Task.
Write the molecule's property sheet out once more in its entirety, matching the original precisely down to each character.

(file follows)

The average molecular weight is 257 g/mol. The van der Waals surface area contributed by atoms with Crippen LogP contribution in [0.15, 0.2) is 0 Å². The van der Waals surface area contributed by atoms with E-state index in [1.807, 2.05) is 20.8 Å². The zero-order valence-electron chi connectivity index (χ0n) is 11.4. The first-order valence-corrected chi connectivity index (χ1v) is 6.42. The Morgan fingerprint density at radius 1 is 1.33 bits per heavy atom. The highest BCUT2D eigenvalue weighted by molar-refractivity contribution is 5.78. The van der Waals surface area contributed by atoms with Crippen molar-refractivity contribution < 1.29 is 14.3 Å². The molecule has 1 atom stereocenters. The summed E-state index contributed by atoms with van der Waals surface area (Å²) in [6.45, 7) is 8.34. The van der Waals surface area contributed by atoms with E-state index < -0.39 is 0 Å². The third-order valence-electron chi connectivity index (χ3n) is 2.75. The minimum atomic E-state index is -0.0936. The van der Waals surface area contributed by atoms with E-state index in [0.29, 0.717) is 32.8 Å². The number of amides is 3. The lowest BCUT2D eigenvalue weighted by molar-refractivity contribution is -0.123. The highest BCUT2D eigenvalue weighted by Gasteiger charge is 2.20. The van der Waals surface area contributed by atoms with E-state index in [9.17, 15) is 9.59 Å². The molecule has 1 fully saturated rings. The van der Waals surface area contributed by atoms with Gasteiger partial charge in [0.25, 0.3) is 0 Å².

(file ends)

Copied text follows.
The average molecular weight is 257 g/mol. The van der Waals surface area contributed by atoms with Crippen LogP contribution in [0.15, 0.2) is 0 Å². The van der Waals surface area contributed by atoms with E-state index in [1.807, 2.05) is 20.8 Å². The zero-order valence-electron chi connectivity index (χ0n) is 11.4. The first-order valence-corrected chi connectivity index (χ1v) is 6.42. The Morgan fingerprint density at radius 1 is 1.33 bits per heavy atom. The highest BCUT2D eigenvalue weighted by molar-refractivity contribution is 5.78. The van der Waals surface area contributed by atoms with Crippen molar-refractivity contribution < 1.29 is 14.3 Å². The molecule has 1 atom stereocenters. The summed E-state index contributed by atoms with van der Waals surface area (Å²) in [6.45, 7) is 8.34. The van der Waals surface area contributed by atoms with E-state index < -0.39 is 0 Å². The third-order valence-electron chi connectivity index (χ3n) is 2.75. The minimum atomic E-state index is -0.0936. The van der Waals surface area contributed by atoms with E-state index in [0.29, 0.717) is 32.8 Å². The number of amides is 3. The lowest BCUT2D eigenvalue weighted by molar-refractivity contribution is -0.123. The highest BCUT2D eigenvalue weighted by Gasteiger charge is 2.20. The van der Waals surface area contributed by atoms with E-state index in [9.17, 15) is 9.59 Å². The molecule has 1 fully saturated rings. The van der Waals surface area contributed by atoms with Gasteiger partial charge in [0.25, 0.3) is 0 Å².